Saudi Arabia is considering easing austerity to spur growth as the kingdom battles recession and unemployment, the International Monetary Fund said.
The IMF, in its annual report issued after consultations with Saudi officials, said the authorities had indicated they were “considering the appropriate pace of fiscal adjustment given the weak growth”.
The IMF urged the government to push back its plan to balance the budget from 2019 to 2022 to allow for a smoother adjustment, given the kingdom’s ability to raise finance.
“A rapid fiscal consolidation is neither necessary nor desirable,” the IMF said.
The collapse in oil prices in 2014 has forced the kingdom to raise billions of dollars in international debt, including another $12.5bn bond last week, and plough through more than $250bn in reserves to help fund yawning budget deficits.
The finance ministry’s aggressive mixture of cost cutting and revenue raising is set to narrow the fiscal deficit from 17.2 per cent of gross domestic product in 2016 to 9.3 per cent of GDP this year.
Saudi officials intend to review fiscal targets regularly to account for “changing economic and social conditions”, the IMF said.
GDP growth, which declined to 1.7 per cent in 2016, is expected to fall to 0.1 per cent this year on lower oil production, the IMF said.
Official statistics this year have shown a contraction of 1 per cent in GDP growth in the second quarter, following a 0.5 per cent decline over the previous three months. Unemployment among Saudi nationals rose to 12.3 per cent last year, compared with 11.5 per cent in 2015. Youth unemployment is at 40.5 per cent.
Non-oil growth in the second quarter also remains weak at 0.6 per cent.
The government plans to boost the development of the private sector by targeting fiscal spending and streamlining regulations, the IMF said. The financing package for businesses development will cost around 1.5 per cent to 2 per cent of GDP a year through 2020.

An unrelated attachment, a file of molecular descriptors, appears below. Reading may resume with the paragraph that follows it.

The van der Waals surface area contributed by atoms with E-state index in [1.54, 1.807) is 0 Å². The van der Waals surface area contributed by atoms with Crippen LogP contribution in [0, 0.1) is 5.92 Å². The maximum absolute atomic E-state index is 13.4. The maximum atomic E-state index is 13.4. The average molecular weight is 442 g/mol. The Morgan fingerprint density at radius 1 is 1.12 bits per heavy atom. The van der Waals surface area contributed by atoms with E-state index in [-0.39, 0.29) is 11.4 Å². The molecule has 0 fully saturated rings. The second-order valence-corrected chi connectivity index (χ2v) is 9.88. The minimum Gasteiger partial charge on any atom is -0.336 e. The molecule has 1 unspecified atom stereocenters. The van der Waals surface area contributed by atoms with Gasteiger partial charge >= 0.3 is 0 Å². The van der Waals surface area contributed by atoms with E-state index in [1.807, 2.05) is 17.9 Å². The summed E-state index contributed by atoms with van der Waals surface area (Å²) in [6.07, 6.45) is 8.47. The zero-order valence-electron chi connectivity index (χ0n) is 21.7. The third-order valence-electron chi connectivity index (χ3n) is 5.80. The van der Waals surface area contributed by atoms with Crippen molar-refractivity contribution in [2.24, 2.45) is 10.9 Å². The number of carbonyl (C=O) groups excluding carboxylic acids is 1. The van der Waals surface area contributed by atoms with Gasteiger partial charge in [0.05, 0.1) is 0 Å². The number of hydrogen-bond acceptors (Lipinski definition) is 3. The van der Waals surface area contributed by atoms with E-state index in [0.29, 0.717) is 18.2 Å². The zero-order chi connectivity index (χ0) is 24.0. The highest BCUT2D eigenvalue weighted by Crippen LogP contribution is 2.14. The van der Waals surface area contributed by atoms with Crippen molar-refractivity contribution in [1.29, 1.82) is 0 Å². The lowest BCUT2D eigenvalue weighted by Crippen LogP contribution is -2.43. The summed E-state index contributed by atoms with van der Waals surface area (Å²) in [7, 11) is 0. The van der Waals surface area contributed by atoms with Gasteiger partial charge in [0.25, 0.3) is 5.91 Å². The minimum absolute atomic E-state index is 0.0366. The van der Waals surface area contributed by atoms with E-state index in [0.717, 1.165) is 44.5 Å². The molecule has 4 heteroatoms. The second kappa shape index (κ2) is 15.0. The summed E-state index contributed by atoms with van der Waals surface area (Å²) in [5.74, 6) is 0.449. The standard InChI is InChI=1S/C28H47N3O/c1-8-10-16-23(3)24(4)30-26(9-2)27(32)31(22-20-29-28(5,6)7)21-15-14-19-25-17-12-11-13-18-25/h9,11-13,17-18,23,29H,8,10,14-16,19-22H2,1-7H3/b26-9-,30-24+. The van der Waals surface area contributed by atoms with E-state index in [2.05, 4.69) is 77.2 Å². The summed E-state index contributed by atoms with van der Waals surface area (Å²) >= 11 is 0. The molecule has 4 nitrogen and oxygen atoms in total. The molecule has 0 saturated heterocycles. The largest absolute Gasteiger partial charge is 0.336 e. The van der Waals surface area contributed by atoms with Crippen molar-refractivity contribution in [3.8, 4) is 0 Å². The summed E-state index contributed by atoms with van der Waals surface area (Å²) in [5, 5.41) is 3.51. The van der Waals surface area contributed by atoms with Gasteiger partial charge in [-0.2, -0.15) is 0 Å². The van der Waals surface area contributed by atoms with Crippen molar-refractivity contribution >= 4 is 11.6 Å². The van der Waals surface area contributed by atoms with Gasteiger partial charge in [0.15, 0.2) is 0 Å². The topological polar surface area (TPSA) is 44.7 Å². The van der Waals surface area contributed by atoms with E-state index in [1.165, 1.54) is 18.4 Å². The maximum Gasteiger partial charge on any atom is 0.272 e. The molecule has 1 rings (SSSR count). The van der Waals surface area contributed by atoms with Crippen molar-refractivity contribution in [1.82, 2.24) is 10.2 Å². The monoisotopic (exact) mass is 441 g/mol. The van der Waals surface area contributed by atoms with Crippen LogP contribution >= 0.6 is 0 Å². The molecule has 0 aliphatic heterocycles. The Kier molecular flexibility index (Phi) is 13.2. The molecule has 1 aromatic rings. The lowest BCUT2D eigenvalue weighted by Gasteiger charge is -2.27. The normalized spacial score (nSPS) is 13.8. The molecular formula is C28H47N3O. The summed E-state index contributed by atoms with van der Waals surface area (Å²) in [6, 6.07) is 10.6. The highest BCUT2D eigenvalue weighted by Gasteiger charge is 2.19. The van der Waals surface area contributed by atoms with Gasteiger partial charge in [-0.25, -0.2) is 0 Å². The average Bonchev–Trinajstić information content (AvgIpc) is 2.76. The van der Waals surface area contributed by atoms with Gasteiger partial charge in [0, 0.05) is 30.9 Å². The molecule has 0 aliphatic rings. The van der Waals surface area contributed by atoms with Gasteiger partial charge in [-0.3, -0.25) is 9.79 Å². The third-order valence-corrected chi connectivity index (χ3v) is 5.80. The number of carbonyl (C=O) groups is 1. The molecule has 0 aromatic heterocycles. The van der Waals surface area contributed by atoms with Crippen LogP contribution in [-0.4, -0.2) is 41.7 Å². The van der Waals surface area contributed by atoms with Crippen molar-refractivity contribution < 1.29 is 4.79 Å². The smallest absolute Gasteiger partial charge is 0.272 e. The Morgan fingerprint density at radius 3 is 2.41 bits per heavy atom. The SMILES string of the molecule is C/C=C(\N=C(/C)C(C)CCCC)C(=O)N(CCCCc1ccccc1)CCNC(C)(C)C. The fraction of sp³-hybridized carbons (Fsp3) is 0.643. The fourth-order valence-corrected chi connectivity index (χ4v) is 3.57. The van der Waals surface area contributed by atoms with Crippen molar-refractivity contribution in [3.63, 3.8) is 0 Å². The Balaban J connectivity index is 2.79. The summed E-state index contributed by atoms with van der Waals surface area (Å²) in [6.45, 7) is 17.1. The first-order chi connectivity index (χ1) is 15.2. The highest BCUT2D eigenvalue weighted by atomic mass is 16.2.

While the fund praised Saudi Arabia’s commitment to reform plans, which follows IMF advice, it suggested that the government focus on implementation and expand the safety net for poorer citizens.
“They [the reforms] need to be well communicated and equitable to gain social buy-in to ensure their success,” the report said.
Some reforms have triggered a public backlash, such as initial water pricing increases and last year’s decision — now reversed — to cut civil service benefits.
The IMF suggested that the pace of the government’s plans to raise energy and water prices to international levels by 2020 could be “more gradual” to make sure compensation mechanisms are effective.
The government is setting up a household allowance to cushion the blow of higher utilities costs for poorer Saudis, who are accustomed to a cradle-to-grave welfare state.
Saudi Arabia, alongside the United Arab Emirates, its regional ally, has introduced an excise tax on tobacco and sugary drinks. They are also set to introduce value added tax set at 5 per cent in January.
The IMF called on VAT, once implemented successfully implemented, to be increased.
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